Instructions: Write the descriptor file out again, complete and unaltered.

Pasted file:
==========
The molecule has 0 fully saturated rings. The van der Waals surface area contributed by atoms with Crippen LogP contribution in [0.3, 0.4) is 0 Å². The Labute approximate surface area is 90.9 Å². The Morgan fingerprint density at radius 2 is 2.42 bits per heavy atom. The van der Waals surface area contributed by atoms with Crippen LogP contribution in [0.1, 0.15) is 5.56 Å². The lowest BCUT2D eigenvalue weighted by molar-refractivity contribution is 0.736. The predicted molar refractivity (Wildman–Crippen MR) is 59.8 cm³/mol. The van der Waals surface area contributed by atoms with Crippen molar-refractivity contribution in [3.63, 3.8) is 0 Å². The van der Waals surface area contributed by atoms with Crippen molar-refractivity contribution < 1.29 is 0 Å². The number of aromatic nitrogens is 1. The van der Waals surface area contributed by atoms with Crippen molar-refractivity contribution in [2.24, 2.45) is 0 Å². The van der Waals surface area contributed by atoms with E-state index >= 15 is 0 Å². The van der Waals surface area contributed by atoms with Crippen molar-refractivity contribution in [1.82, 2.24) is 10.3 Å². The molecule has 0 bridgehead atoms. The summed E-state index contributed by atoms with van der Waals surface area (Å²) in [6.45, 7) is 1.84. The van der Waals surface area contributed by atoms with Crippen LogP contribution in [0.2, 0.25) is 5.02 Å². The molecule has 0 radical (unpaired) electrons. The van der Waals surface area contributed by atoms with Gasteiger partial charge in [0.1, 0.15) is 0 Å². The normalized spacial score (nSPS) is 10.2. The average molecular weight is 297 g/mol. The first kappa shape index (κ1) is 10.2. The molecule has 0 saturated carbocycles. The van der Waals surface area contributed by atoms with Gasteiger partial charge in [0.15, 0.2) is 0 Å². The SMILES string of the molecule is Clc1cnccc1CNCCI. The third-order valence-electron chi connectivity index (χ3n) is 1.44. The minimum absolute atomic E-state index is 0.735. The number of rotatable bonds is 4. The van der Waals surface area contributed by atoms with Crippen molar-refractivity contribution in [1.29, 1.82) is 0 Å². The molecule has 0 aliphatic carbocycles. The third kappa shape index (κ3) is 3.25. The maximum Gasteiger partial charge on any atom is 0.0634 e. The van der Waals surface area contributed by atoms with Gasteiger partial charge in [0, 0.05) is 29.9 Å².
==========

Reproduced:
The molecule has 0 fully saturated rings. The van der Waals surface area contributed by atoms with Crippen LogP contribution in [0.3, 0.4) is 0 Å². The Labute approximate surface area is 90.9 Å². The Morgan fingerprint density at radius 2 is 2.42 bits per heavy atom. The van der Waals surface area contributed by atoms with Crippen LogP contribution in [0.1, 0.15) is 5.56 Å². The lowest BCUT2D eigenvalue weighted by molar-refractivity contribution is 0.736. The predicted molar refractivity (Wildman–Crippen MR) is 59.8 cm³/mol. The van der Waals surface area contributed by atoms with Crippen molar-refractivity contribution in [3.63, 3.8) is 0 Å². The van der Waals surface area contributed by atoms with Crippen molar-refractivity contribution < 1.29 is 0 Å². The number of aromatic nitrogens is 1. The van der Waals surface area contributed by atoms with Crippen molar-refractivity contribution in [2.24, 2.45) is 0 Å². The van der Waals surface area contributed by atoms with E-state index >= 15 is 0 Å². The van der Waals surface area contributed by atoms with Crippen molar-refractivity contribution in [1.82, 2.24) is 10.3 Å². The molecule has 0 bridgehead atoms. The summed E-state index contributed by atoms with van der Waals surface area (Å²) in [6.45, 7) is 1.84. The van der Waals surface area contributed by atoms with Crippen LogP contribution in [0.2, 0.25) is 5.02 Å². The molecule has 0 radical (unpaired) electrons. The van der Waals surface area contributed by atoms with Gasteiger partial charge in [0.1, 0.15) is 0 Å². The normalized spacial score (nSPS) is 10.2. The average molecular weight is 297 g/mol. The first kappa shape index (κ1) is 10.2. The molecule has 0 saturated carbocycles. The van der Waals surface area contributed by atoms with Gasteiger partial charge in [0.15, 0.2) is 0 Å². The SMILES string of the molecule is Clc1cnccc1CNCCI. The third-order valence-electron chi connectivity index (χ3n) is 1.44. The minimum absolute atomic E-state index is 0.735. The number of rotatable bonds is 4. The van der Waals surface area contributed by atoms with Crippen molar-refractivity contribution in [1.29, 1.82) is 0 Å². The molecule has 0 aliphatic carbocycles. The third kappa shape index (κ3) is 3.25. The maximum Gasteiger partial charge on any atom is 0.0634 e. The van der Waals surface area contributed by atoms with Gasteiger partial charge in [0, 0.05) is 29.9 Å².